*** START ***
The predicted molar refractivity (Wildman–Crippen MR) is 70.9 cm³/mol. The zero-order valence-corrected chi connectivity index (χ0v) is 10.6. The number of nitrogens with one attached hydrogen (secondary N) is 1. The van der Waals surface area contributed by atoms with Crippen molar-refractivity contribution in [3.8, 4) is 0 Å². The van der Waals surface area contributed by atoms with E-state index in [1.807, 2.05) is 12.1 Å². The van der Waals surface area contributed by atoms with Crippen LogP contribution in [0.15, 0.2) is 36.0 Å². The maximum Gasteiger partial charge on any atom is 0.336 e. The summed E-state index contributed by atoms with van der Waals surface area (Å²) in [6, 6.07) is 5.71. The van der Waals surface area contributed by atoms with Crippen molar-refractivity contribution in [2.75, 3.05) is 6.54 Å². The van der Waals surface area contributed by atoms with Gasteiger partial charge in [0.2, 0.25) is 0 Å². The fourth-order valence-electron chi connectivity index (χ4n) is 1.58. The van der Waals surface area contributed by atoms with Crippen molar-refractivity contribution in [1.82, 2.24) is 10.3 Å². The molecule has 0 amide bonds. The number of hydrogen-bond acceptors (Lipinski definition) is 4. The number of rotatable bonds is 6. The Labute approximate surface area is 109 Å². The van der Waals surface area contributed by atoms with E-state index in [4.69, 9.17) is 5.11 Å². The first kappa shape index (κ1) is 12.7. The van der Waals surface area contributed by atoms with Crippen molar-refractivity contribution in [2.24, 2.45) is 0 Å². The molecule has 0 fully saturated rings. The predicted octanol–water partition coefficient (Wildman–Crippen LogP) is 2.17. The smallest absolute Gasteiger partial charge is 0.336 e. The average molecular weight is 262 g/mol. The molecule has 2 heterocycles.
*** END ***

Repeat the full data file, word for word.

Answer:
The predicted molar refractivity (Wildman–Crippen MR) is 70.9 cm³/mol. The zero-order valence-corrected chi connectivity index (χ0v) is 10.6. The number of nitrogens with one attached hydrogen (secondary N) is 1. The van der Waals surface area contributed by atoms with Crippen molar-refractivity contribution in [3.8, 4) is 0 Å². The van der Waals surface area contributed by atoms with E-state index in [1.807, 2.05) is 12.1 Å². The van der Waals surface area contributed by atoms with Crippen LogP contribution in [0.15, 0.2) is 36.0 Å². The maximum Gasteiger partial charge on any atom is 0.336 e. The summed E-state index contributed by atoms with van der Waals surface area (Å²) in [6, 6.07) is 5.71. The van der Waals surface area contributed by atoms with Crippen molar-refractivity contribution in [2.75, 3.05) is 6.54 Å². The van der Waals surface area contributed by atoms with Gasteiger partial charge in [0.2, 0.25) is 0 Å². The fourth-order valence-electron chi connectivity index (χ4n) is 1.58. The van der Waals surface area contributed by atoms with Crippen molar-refractivity contribution in [1.82, 2.24) is 10.3 Å². The molecule has 0 amide bonds. The number of hydrogen-bond acceptors (Lipinski definition) is 4. The number of rotatable bonds is 6. The Labute approximate surface area is 109 Å². The van der Waals surface area contributed by atoms with E-state index in [4.69, 9.17) is 5.11 Å². The first kappa shape index (κ1) is 12.7. The van der Waals surface area contributed by atoms with Crippen molar-refractivity contribution in [2.24, 2.45) is 0 Å². The molecule has 0 fully saturated rings. The predicted octanol–water partition coefficient (Wildman–Crippen LogP) is 2.17. The smallest absolute Gasteiger partial charge is 0.336 e. The average molecular weight is 262 g/mol. The molecule has 2 heterocycles.